Gretchen Longley Leopold


Phillip Gowan

Member
Apr 10, 2001
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I think it a bit ironic that this Titanic survivor lived to tell about the disaster--and then died on another ship--thought the following clipping might be of interest to some on the message board:

(Taken from the Philadelphia Evening Bulletin, August 12, 1965, page 33, column 5)

GRETCHEN LEOPOLD, TITANIC SURVIVOR, DIES ABOARD SHIP

Mrs. Gretchen Longley Leopold, a survivor of the sinking of the Titanic in the North Atlantic in 1912, died yesterday aboard the SS Constitution in the Mediterranean.

She was the widow of Dr. Raymond S. Leopold, former executive vice president of Hahnemann Medical College and Hospital.

Mrs. Leopold, who formerly operated an antique shop at 8127 Germantown Ave., lived at the Emlen Arms, 6733 Emlen St.

The Titanic, which was on its maiden voyage, struck an iceberg with 2,207 passengers aboard.

There was room for Mrs. Leopold in the third life boat, but she refused to leave without two aunts. They were taken off on the fourth and last lifeboat able to put out from the stricken ship.

Surviving are two daughters and 11 grandchildren.
 
Apr 16, 2001
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Even more ironic, Phil...

Gretchen Leopold Hyde, Gretchen Longley's daughter, told me that she and her mother were speaking about the Titanic disaster on the day Mrs. Leopold died aboard the S.S. Constitution. According to Mrs. Hyde, she stated that her mother did not speak of the Titanic often but the subject came up because of the circumstances of being aboard another ocean liner. Mrs. Leopold apparently gave an riveting lecture about her Titanic experiences to her usual table companions at dinner on August 10, 1965. Questions and answers followed. After that, Mrs. Leopold and her daughter retired for the evening. During the night, Mrs. Leopold suffered a heart attack and died in her cabin at the age of 74. Gretchen Hyde still recalls the irony associated with her mother's death so soon after speaking about the Titanic.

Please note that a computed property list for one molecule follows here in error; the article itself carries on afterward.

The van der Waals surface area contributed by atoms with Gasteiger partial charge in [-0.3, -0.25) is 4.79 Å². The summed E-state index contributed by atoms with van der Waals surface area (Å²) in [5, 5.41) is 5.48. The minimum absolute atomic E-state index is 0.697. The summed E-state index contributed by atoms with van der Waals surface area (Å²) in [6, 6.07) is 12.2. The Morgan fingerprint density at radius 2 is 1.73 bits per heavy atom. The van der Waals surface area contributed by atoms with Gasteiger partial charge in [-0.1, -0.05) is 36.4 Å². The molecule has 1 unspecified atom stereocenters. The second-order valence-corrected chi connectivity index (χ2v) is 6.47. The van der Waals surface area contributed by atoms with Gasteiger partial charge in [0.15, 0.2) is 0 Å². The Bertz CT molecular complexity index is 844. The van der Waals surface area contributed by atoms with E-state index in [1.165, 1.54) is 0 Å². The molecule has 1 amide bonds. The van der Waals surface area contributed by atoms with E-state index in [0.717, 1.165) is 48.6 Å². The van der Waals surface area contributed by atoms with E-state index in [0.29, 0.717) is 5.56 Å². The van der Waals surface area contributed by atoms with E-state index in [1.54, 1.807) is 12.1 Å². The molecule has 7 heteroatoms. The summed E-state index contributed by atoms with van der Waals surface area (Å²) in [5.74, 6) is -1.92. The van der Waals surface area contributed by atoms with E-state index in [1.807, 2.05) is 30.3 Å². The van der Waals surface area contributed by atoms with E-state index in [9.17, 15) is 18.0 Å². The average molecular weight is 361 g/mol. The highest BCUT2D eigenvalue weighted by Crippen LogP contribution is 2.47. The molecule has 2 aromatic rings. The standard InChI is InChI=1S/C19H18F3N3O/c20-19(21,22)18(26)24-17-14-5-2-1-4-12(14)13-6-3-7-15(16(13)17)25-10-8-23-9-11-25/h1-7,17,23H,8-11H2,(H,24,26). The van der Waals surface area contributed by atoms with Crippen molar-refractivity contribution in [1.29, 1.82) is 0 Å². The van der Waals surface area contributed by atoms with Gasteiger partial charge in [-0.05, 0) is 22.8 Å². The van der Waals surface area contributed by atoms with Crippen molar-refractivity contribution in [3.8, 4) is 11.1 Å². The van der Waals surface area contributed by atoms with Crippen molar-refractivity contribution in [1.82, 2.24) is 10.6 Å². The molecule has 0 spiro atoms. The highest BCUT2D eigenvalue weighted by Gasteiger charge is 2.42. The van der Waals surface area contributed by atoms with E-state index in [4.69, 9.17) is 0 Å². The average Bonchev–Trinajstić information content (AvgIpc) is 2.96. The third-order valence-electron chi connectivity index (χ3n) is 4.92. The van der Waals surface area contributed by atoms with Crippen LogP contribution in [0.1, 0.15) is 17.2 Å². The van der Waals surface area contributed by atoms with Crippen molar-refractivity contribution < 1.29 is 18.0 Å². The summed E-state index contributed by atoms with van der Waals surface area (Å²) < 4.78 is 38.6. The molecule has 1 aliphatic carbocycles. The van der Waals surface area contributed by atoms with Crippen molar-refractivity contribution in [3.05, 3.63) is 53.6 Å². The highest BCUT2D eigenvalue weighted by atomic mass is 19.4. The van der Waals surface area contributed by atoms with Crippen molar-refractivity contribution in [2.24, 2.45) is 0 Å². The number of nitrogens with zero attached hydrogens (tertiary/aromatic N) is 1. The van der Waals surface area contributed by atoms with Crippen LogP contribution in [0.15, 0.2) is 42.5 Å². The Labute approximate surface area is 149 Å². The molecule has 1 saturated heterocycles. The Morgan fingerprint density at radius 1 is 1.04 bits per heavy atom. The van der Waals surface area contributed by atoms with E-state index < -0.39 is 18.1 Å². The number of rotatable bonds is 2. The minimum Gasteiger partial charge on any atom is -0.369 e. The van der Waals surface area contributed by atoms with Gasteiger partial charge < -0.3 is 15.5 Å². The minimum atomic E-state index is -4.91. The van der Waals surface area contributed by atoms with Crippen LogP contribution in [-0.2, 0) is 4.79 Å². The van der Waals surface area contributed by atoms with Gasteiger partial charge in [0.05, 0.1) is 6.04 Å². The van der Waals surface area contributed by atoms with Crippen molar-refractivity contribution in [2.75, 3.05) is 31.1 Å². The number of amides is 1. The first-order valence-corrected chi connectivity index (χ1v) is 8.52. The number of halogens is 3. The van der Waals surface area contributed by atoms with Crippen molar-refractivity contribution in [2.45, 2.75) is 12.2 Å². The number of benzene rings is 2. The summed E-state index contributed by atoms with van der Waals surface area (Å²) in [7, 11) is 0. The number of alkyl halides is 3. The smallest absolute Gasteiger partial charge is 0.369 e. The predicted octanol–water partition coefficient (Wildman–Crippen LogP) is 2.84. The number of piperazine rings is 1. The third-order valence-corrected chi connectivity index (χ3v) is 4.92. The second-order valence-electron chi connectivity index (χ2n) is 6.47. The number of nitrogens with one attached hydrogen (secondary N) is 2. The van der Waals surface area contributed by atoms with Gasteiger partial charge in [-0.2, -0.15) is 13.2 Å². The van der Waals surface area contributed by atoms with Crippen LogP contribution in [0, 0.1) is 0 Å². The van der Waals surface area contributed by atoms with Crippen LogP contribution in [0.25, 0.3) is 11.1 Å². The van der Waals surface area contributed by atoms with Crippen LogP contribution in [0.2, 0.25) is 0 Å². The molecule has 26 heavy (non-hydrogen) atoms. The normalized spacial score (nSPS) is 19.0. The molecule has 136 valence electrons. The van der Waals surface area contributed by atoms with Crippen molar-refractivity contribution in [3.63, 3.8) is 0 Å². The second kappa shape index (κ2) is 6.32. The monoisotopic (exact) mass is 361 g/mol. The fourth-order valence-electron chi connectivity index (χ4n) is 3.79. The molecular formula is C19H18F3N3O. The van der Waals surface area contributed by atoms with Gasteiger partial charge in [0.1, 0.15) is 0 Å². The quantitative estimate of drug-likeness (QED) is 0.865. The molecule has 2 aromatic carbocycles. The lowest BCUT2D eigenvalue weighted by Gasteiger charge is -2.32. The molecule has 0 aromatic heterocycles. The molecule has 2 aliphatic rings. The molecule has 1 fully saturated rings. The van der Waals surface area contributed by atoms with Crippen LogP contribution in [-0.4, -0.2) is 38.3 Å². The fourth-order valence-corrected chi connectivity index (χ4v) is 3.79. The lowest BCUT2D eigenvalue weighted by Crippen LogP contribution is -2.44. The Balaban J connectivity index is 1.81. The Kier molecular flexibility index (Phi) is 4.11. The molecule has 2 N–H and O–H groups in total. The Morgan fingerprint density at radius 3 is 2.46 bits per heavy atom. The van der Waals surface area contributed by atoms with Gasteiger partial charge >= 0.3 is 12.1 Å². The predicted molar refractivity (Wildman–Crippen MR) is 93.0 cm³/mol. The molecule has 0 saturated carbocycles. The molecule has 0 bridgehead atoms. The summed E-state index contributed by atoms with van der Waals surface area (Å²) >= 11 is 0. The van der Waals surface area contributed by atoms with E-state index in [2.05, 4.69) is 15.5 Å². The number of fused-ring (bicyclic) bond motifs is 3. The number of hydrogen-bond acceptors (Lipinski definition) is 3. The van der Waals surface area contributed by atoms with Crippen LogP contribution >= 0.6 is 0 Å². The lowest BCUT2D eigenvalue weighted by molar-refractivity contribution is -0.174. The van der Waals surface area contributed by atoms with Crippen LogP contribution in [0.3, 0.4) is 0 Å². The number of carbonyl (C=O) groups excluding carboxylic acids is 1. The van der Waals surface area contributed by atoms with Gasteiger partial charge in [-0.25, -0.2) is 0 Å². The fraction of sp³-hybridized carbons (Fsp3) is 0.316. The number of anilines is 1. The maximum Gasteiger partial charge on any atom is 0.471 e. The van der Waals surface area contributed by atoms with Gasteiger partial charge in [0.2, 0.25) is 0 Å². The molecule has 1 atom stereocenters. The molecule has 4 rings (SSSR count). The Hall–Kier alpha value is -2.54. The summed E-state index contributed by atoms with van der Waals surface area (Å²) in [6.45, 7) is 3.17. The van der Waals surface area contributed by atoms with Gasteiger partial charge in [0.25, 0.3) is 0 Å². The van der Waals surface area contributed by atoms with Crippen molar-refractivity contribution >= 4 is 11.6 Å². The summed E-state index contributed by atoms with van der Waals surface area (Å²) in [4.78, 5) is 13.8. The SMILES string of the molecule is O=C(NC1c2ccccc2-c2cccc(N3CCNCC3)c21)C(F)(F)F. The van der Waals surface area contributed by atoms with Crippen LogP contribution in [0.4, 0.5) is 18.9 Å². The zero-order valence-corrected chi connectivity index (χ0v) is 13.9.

Even stranger and more ironic, Bob DiSogra, The President of Titanic International Society, was a waiter aboard the Constitution on that voyage and still remembers Mrs. Leopold's death. He had no idea that Mrs. Leopold was a Titanic survivor until many years later.

Titanic survivors usually know how to handle themselves aboard a ship. When Louise Pope experienced difficulty in adjusting her lifebelt aboard the Queen Elizabeth 2 in 1991, an obliging fellow passenger offered assistance. Lou smiled and thanked her but remained firm. "Oh, no thank you, I have plenty of experience putting one of these on," she replied to the amusement of those who knew and heard her.

Mike Findlay
 
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Tieler Niedzwiecki

Guest
Hi,

Does anyone know if that S.S. Consitution was the same one that later sailed with American Hawaii Cruises and was scrapped a few years back. If that's the case it would be even more strange because it sank on her way over to the scrappers. Thank you for all the info. Tieler.
 
Apr 16, 2001
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Hi Tieler,

You are correct. The S.S. Constitution was the same one that later sailed with the American Hawaii Cruise Line.

After a long and successful career, and plagued with asbestos, the Constitution sank during a storm and lies beneath 2,000 feet of water, 900 miles north of Hawaii.

Regards,

Mike Findlay
 
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Tieler Niedzwiecki

Guest
I thought it was the same ship. What a shame! I didn't get a chance to sail on her but I have the Independence. I wish they would build more classical ships like they used to. Thank you for the info. Tieler.
 

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